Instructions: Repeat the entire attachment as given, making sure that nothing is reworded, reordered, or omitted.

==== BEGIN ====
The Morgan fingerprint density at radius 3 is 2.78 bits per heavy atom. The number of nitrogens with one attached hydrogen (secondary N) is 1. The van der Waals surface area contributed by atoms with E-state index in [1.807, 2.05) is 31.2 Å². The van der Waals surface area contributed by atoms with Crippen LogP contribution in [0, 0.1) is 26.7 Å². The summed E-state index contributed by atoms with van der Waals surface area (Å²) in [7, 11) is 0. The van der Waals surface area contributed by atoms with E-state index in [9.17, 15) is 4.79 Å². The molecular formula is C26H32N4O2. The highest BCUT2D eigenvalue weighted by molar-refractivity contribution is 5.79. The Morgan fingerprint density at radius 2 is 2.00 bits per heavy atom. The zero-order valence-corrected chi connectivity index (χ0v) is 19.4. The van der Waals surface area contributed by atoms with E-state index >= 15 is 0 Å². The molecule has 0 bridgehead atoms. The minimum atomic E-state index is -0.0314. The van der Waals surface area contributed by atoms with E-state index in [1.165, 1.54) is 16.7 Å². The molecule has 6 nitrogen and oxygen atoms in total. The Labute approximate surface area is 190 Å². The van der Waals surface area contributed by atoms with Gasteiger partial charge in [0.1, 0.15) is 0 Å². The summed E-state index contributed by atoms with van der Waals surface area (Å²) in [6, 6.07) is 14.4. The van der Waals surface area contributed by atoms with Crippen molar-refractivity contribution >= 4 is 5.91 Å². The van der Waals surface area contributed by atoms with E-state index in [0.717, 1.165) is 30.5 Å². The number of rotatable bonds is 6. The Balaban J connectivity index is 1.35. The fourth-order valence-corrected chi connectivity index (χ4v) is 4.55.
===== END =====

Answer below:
The Morgan fingerprint density at radius 3 is 2.78 bits per heavy atom. The number of nitrogens with one attached hydrogen (secondary N) is 1. The van der Waals surface area contributed by atoms with E-state index in [1.807, 2.05) is 31.2 Å². The van der Waals surface area contributed by atoms with Crippen LogP contribution in [0, 0.1) is 26.7 Å². The summed E-state index contributed by atoms with van der Waals surface area (Å²) in [7, 11) is 0. The van der Waals surface area contributed by atoms with E-state index in [9.17, 15) is 4.79 Å². The molecular formula is C26H32N4O2. The highest BCUT2D eigenvalue weighted by molar-refractivity contribution is 5.79. The Morgan fingerprint density at radius 2 is 2.00 bits per heavy atom. The zero-order valence-corrected chi connectivity index (χ0v) is 19.4. The van der Waals surface area contributed by atoms with E-state index >= 15 is 0 Å². The molecule has 0 bridgehead atoms. The minimum atomic E-state index is -0.0314. The van der Waals surface area contributed by atoms with E-state index in [1.165, 1.54) is 16.7 Å². The molecule has 6 nitrogen and oxygen atoms in total. The Labute approximate surface area is 190 Å². The van der Waals surface area contributed by atoms with Gasteiger partial charge in [0.1, 0.15) is 0 Å². The summed E-state index contributed by atoms with van der Waals surface area (Å²) in [6, 6.07) is 14.4. The van der Waals surface area contributed by atoms with Crippen molar-refractivity contribution >= 4 is 5.91 Å². The van der Waals surface area contributed by atoms with E-state index in [0.717, 1.165) is 30.5 Å². The number of rotatable bonds is 6. The Balaban J connectivity index is 1.35. The fourth-order valence-corrected chi connectivity index (χ4v) is 4.55.